But if it was purely a simple topic, would thousands of thinkers, artists, philosophers, religions, psychologists and lay people have devoted their lives to attempting to understand it?
THE THIRD PARADOX: OUR NATURE
Happiness comes from satisfying your own needs and from choosing to serve the needs of others.
We are wired to experience and pursue both self-interest and self-transcendence.
Humans not only evolved at an individual level, but also at a group level, making us social creatures that can cooperate and understand what others are thinking and feeling. This has led to a delicate daily dance of prioritizing ourselves and prioritizing the groups within which we claim membership. The two are so intertwined (and perhaps, enabling of one another) that living a good life means accounting for both and sometimes prioritizing one over another.
To serve others, you must serve yourself first: for you must have enough well-being to be able to effectively give. But to serve yourself, you must serve others.
HOW TO USE THE PARADOXES
The First Use
The first use of the paradox is to help you to see and understand your own world, and your own reality, more clearly.
Paradoxes are a reminder that the world is complex, and that there is no one size fits all solution. We should all be mindful of this when we speak about concepts as personal, complicated, and universal as happiness. We are multi-faceted individuals who have wide-ranging histories, beliefs, relationships, contexts, visions, hopes, fears, dreams, and ideas about ourselves and the world, which, layered on top of these paradoxes, makes it a mighty tricky activity to dole out any sort of meaningful wisdom.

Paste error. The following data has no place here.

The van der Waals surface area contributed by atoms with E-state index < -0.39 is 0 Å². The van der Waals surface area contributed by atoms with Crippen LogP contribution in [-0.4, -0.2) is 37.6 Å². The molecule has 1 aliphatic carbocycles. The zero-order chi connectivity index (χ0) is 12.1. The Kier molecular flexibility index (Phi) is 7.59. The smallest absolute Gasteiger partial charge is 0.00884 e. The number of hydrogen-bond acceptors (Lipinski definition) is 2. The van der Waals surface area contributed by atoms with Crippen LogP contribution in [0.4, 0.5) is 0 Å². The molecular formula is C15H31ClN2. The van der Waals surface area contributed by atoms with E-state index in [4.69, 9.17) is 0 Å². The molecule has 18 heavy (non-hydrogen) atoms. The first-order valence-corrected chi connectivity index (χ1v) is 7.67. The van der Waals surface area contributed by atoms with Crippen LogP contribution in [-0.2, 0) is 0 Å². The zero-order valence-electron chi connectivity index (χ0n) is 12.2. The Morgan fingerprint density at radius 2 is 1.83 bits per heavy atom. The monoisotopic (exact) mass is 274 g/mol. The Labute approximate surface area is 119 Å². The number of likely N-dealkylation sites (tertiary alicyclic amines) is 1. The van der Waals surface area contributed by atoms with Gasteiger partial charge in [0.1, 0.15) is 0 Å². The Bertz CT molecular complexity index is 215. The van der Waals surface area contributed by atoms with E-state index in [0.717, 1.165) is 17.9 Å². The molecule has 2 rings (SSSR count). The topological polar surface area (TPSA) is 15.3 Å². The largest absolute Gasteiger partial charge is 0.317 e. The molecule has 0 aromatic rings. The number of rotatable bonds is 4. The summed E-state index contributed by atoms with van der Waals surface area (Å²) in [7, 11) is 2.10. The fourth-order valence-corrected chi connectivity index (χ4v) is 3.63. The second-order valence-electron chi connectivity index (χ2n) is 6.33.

They also remind us that we sometimes need to work a bit to understand the true nature of things. Our default reactions and understandings of the world are almost never complete. Paradoxes help us to turn our assumptions upside down, confront us with the unexpected, help us to consider a different viewpoint, and ultimately, wake us up to a new message we might need in that moment.
The Second Use
Don’t hesitate to use these paradoxes to evaluate any advice you are given, to ensure you are adopting recommendations that are wise and supportive of your goal of true happiness.
Ask yourself if the advice accounts for these paradoxes. Does it consider them in what it offers? Does it target one side specifically and wisely, or does it only address one side without consideration to the other?
One example of this is the self-care movement, which exclusively emphasizes the ‘happiness is about my needs’ part of the third paradox, neglecting the ‘needs of others’ side. Therefore, to me, it is not a complete piece of wisdom to apply in my life.
When you are considering changing your life to optimize for greater happiness, it might be wise to ask thoughtful questions of the guidance you’re being given. Asking questions can help us to shift more elegantly between these paradoxical sides of ourselves and our word, bringing new insights to the forefront – insights that might actually be the way to a more meaningful, happier life.
For example, if you are considering implementing a new exercise and diet routine, ask yourself how it will impact your happiness in the moment, and how it will impact your happiness in the long term. What trade-offs are you willing to make? What is your historical experience with managing these two sides of the First Paradox? Perhaps you find it really tough to stay focused on the long-term when the short-term is hard. How might you design a program that helps you to address both valid sides of reality?
Use these paradoxes in your own life to guide your decisions. And let me know if you come across any other ones!
This post was previously published on The New Happy and is republished here with permission from the author.